Before reviewing Sanctuary, I’m going to paste, in toto, author-performer Susanne Sulby’s mission statement, direct from the website devoted to her solo play, which is sublined A New Play About the Impact of War on Women:
This project began for me many years ago when I was watching coverage of the conflict in Serbo-Croatia. As it unfolded, I was shocked and appalled. I couldn’t believe that after the tragedy of the Nazi Holocoust the world could still tolerate ’Ethnic Cleansing.’ I couldn’t understand how this could be happening. What does it take for a group of people to decide to slaughter another group? What do the dissenters do? How do the women react? Conversely, I was aware that it appeared that the only way to stop this violence was to use even greater force. This seamed incongruous. Many years later my own life has unfolded. I have children. I have experienced 9-11 and the wars that followed; I have experienced CNN, ABC, CBS, NBC, BBC, CNBC, etc. and what seems like a constant barrage of horrors in the world. I have become fascinated with the news and the question of how a reporter remains impartial and sane. During those many years I still had not figured out what to do to make the world a better place. I felt completely and utterly impotent.
When 9-11 happened, I decided I had to do something, anything. I began small, donating money or used clothing or shoes, helping at food banks. I said yes to as many things as I could. None of these things had a direct link to 9-11 or the wars currently being waged in this world. It did not matter to me. I was learning that every small thing makes a difference. I was beginning to have faith in humanity again. I was walking toward my sanctuary. My purpose is to say out loud, we need to do better. We can do better. Yes, protect ourselves, but how? Peace is inevitable. I will keep sayng that; otherwise it will never happen. I am determined to leave the world better than when I found it.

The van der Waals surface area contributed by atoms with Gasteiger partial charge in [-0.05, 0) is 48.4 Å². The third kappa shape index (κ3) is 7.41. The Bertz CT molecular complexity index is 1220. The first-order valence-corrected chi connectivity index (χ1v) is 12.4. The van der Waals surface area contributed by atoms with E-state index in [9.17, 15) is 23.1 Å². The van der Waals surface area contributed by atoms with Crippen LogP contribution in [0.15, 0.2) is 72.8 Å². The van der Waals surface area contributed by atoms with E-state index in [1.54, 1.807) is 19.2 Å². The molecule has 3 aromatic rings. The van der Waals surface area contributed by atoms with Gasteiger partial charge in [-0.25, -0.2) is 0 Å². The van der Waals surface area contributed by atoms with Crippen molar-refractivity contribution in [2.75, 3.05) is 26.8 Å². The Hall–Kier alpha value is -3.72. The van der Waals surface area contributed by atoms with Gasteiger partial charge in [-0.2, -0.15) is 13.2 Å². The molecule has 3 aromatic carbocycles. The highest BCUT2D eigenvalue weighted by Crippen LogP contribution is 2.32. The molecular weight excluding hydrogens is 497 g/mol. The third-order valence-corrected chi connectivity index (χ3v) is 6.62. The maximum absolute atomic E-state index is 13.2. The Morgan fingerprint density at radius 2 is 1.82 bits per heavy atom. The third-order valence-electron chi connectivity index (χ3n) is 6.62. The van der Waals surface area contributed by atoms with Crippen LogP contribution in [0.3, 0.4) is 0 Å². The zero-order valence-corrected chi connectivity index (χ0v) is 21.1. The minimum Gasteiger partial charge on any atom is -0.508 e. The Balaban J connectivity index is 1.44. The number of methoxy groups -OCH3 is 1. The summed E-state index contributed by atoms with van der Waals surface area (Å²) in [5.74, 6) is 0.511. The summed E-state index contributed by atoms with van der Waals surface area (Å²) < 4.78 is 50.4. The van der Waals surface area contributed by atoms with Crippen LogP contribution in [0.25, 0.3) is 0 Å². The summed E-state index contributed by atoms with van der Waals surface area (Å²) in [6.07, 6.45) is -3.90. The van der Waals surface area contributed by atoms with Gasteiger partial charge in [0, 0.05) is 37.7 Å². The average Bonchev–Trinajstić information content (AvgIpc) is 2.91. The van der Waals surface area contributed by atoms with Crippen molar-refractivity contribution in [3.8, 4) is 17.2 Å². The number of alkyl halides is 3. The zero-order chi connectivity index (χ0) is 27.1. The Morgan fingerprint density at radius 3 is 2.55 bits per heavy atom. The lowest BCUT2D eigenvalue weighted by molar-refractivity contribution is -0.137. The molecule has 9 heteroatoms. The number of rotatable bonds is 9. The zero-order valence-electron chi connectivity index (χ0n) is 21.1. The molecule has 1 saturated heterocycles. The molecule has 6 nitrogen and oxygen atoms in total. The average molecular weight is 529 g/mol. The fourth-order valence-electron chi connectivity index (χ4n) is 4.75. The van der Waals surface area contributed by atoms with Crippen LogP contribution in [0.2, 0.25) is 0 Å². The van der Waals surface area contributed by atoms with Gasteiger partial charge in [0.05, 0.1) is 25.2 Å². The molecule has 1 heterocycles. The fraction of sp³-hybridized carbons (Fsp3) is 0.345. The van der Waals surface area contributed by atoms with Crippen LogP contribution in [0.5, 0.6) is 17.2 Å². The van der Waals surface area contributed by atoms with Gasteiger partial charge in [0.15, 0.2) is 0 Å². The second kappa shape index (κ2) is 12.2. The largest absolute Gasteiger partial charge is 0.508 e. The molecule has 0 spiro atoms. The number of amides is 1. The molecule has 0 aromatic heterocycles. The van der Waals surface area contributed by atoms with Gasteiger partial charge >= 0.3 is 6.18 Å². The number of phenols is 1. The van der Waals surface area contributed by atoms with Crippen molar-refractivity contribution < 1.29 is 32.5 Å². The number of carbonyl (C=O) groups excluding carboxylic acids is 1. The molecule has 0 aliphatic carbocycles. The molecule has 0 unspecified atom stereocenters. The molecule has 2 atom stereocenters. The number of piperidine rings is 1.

My review won’t be as long as the statement. Which I don't mean as a put down.
Ms. Sulby’s play is a collage of recurring characters: a war correspondent (who is covering a different 20th century war each time we see her), an imprisoned Serb in solitary confinement, slowly dying of deliberate neglect; and two mothers: one who is affected by what she sees on television and moved to volunteer time, gifts & goods, and whatever else she can offer by way of service from the homeland; and another who tries to discourage her son from signing up for military service, and after he does, sure enough, loses him to battle, and becomes an activist.
Ms. Sulby, redheaded, middle-aged, pretty in a not-quite severe way, the burden of concern informing the lines around her eyes and mouth, is an excellent actress, her vignettes are affecting, sometimes outright moving (under the direction of Stephen Stahl), and she writes with eloquence.
Beyond that, though, it’s hard to know what to make of Sanctuary. In the end, its message is Can’t we all just stop and find a better way? Which is noble, but not really a rallying cry. It offers no answers other than what it’s doing: speaking out; objecting; pleading for sanity. But after that, what?
Somehow the effort of a theatrical venue cries out for more. Because it’s so small, so intimate, so limited.
Is it enough that Sanctuary perforce makes you wonder what more might be?
Don’t look at me. I don’t have the answer either.
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